TRENTON, N.J. – New Jersey’s new vehicle pursuit policy prohibiting when a police officer can initiate the pursuit of a suspect is coming under fire today.

According to the new guidelines set forth by Attorney General Matt Platkin, “The primary purpose of this policy is to secure a balance between the protection of the lives and safety of the public and police officers, and law enforcement’s duty to enforce the law and apprehend violators. This Policy is intended to guide the circumstances under which officers may engage in vehicular pursuits.”

Platkin says high-speed vehicular pursuits create a substantial risk of injury and fatalities. Over 10% of vehicular pursuits end up in accidents resulting in injuries or fatalities, including to officers, innocent third parties in vehicles. 90% end safely, according to the state’s report and that’s where New Jersey Assemblyman Brian Bergen sees a problem, because well trained police officers are already taking public safety into consideration and weighing the risks of a pursuit on the job, each and every day.

Bergen is blasting the state attorney general’s revised vehicular pursuit policy that went into effect at the end of last year for increasing car theft and hindering law enforcement’s ability to apprehend criminals.

“Criminals are stealing cars to hide their identity as they commit other offenses and now cops can’t pursue a possible stolen vehicle. It’s ridiculous and irresponsible,” Bergen (R-Morris) said. “I support our police and demand that the administration start treating them like the professionals they are and stop handcuffing them at every turn.”

The updated policy limits police car chases to the most serious crimes as part of an overhaul of police use of force. Law enforcement are no longer permitted to continue a chase because of the suspect’s speed or evasive driving.

“When is our governor going to start focusing on public safety and put to bed his absurd political agendas? The local chiefs, rank and file police officers, and ultimately the innocent people of New Jersey are the victims of the horrific policy decisions implemented by the attorney general at the direction of the governor,” Bergen continued.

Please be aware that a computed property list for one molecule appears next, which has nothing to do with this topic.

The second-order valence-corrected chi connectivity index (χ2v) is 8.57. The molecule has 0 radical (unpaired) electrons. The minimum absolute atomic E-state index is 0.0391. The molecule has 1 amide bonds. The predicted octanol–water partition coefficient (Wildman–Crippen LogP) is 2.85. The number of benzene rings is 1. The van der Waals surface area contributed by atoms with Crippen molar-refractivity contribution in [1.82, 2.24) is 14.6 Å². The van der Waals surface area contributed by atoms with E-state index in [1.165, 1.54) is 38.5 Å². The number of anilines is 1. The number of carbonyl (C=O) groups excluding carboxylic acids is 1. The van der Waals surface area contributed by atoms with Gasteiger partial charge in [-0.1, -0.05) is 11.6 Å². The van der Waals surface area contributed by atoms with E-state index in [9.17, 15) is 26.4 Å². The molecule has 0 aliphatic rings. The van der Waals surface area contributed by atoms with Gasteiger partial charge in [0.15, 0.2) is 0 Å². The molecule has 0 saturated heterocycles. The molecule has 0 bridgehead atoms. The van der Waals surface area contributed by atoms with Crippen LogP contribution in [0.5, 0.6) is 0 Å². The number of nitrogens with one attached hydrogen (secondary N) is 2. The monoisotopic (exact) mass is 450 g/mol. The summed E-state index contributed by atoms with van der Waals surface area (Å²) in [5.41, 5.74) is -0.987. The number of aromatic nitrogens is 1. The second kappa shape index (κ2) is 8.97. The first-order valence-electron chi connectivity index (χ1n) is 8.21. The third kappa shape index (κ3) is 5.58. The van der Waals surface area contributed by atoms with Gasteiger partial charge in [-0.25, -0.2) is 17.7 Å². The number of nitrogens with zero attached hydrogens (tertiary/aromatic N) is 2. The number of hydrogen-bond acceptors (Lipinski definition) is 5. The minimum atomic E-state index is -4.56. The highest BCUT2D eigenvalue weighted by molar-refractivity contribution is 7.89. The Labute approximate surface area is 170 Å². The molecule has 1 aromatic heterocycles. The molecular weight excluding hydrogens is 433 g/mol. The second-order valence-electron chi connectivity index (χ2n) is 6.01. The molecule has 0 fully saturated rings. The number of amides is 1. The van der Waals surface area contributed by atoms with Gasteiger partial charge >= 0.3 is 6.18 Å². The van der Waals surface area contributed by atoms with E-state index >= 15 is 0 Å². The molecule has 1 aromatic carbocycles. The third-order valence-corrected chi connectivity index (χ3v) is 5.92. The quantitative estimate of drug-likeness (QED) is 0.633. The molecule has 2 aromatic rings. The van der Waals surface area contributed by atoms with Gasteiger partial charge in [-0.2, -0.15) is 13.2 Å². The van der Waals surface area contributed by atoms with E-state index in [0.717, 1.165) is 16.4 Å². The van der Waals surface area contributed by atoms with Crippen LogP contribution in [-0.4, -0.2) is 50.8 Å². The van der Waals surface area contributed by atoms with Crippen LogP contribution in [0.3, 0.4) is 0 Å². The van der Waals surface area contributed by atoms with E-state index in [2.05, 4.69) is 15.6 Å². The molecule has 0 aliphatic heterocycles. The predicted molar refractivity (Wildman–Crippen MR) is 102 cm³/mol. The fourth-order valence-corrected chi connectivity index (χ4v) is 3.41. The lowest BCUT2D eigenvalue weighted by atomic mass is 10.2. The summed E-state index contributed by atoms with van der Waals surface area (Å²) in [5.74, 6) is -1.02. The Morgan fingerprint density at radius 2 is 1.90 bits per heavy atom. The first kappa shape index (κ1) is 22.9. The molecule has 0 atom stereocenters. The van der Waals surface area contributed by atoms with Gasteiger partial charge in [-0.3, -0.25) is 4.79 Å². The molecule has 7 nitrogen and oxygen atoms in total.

According to news reports, high-end vehicle theft is on the rise. From 2018 through the end of 2021, nearly 900 vehicles have been stolen in Morris County alone.

Bergen says law enforcement officials say when cars are recovered, they are riddled with bullets, burned, or contain other evidence of being used in violent crimes.


Under Platkin’s guidance, police cannot pursue suspects unless they have committed murder, aggravated assault, disarming a cop, kidnapping, luring a child, human trafficking, sexual assault, robbery, arson, burglary, and escape.

Even in those cases, if the suspect is acting in a manner that is posing imminent danger to the public, the officer must call off the pursuit. Platkin says an officer must decide if he is going to chase a suspect before he initiates a traffic stop and that driving away from an officer is no excuse to pursue a suspect.

“When an officer reasonably believes that the violator poses an imminent threat to the safety of the public or other officers. This determination shall be made based upon the violator’s actions or operation of the vehicle prior to the initiation of the attempted motor vehicle stop,” Platkin said. “The violator’s subsequent actions, including speeding or evasive driving during the pursuit itself, although often supporting the criminal charge of Eluding, N.J.S.A. 2C:29-2(b), shall not constitute an authorization to initiate or continue a pursuit.”

“There shall be a strong presumption against the initiation of vehicular pursuits based solely on motor vehicle violations. Both supervisors and officers shall ensure that only in rare cases will a vehicular pursuit be initiated or continued for motor vehicle violations,” Platkin said.

“The new Attorney General Matt Platkin should immediately roll back these politically-motivated and completely nonsensical policies. Time to see if this attorney general is interested in public safety or politics and this is his first test,” Bergen said.

The assemblyman urged Gov. Phil Murphy and the attorney general to shift their focus to supporting law enforcement.

“Need ideas on how to improve policing in New Jersey? I have them. Invest heavily in training our officers, provide resources and let them do their jobs,” Bergen said. “When the few bad apples occasionally expose themselves, throw the book at them, but empower the 99% to protect and serve.”